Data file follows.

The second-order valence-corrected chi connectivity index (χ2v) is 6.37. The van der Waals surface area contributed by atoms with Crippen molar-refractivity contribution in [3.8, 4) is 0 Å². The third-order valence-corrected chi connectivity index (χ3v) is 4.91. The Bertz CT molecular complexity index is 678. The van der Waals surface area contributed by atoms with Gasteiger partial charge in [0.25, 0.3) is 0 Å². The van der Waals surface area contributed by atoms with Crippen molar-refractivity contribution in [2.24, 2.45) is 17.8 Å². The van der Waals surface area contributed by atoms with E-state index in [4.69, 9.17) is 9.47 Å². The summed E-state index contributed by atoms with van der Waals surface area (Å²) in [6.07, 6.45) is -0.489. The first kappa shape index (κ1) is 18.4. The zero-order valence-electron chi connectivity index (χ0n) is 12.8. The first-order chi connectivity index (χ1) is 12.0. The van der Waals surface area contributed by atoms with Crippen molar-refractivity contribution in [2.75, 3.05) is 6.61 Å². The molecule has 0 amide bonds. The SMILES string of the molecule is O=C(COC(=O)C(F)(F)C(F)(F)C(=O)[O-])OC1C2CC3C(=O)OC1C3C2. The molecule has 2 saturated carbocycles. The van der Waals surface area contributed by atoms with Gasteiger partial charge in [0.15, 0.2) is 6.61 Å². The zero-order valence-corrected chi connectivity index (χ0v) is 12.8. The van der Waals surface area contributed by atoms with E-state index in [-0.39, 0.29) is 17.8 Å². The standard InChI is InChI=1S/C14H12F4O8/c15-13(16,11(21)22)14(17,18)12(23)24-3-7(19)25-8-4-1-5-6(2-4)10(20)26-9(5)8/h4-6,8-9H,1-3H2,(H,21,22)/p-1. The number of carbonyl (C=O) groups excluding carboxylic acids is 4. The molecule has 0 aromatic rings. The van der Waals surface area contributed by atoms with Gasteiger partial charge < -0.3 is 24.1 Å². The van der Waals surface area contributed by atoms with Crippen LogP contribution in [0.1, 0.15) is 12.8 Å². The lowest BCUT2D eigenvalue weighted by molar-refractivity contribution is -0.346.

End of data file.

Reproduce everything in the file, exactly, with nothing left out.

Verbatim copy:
The second-order valence-corrected chi connectivity index (χ2v) is 6.37. The van der Waals surface area contributed by atoms with Crippen molar-refractivity contribution in [3.8, 4) is 0 Å². The third-order valence-corrected chi connectivity index (χ3v) is 4.91. The Bertz CT molecular complexity index is 678. The van der Waals surface area contributed by atoms with Gasteiger partial charge in [0.25, 0.3) is 0 Å². The van der Waals surface area contributed by atoms with Crippen molar-refractivity contribution in [2.24, 2.45) is 17.8 Å². The van der Waals surface area contributed by atoms with E-state index in [4.69, 9.17) is 9.47 Å². The summed E-state index contributed by atoms with van der Waals surface area (Å²) in [6.07, 6.45) is -0.489. The first kappa shape index (κ1) is 18.4. The zero-order valence-electron chi connectivity index (χ0n) is 12.8. The first-order chi connectivity index (χ1) is 12.0. The van der Waals surface area contributed by atoms with Crippen molar-refractivity contribution in [2.75, 3.05) is 6.61 Å². The molecule has 0 amide bonds. The SMILES string of the molecule is O=C(COC(=O)C(F)(F)C(F)(F)C(=O)[O-])OC1C2CC3C(=O)OC1C3C2. The molecule has 2 saturated carbocycles. The van der Waals surface area contributed by atoms with Gasteiger partial charge in [0.15, 0.2) is 6.61 Å². The zero-order valence-corrected chi connectivity index (χ0v) is 12.8. The van der Waals surface area contributed by atoms with E-state index in [-0.39, 0.29) is 17.8 Å². The standard InChI is InChI=1S/C14H12F4O8/c15-13(16,11(21)22)14(17,18)12(23)24-3-7(19)25-8-4-1-5-6(2-4)10(20)26-9(5)8/h4-6,8-9H,1-3H2,(H,21,22)/p-1. The number of carbonyl (C=O) groups excluding carboxylic acids is 4. The molecule has 0 aromatic rings. The van der Waals surface area contributed by atoms with Gasteiger partial charge < -0.3 is 24.1 Å². The van der Waals surface area contributed by atoms with Crippen LogP contribution in [0.1, 0.15) is 12.8 Å². The lowest BCUT2D eigenvalue weighted by molar-refractivity contribution is -0.346.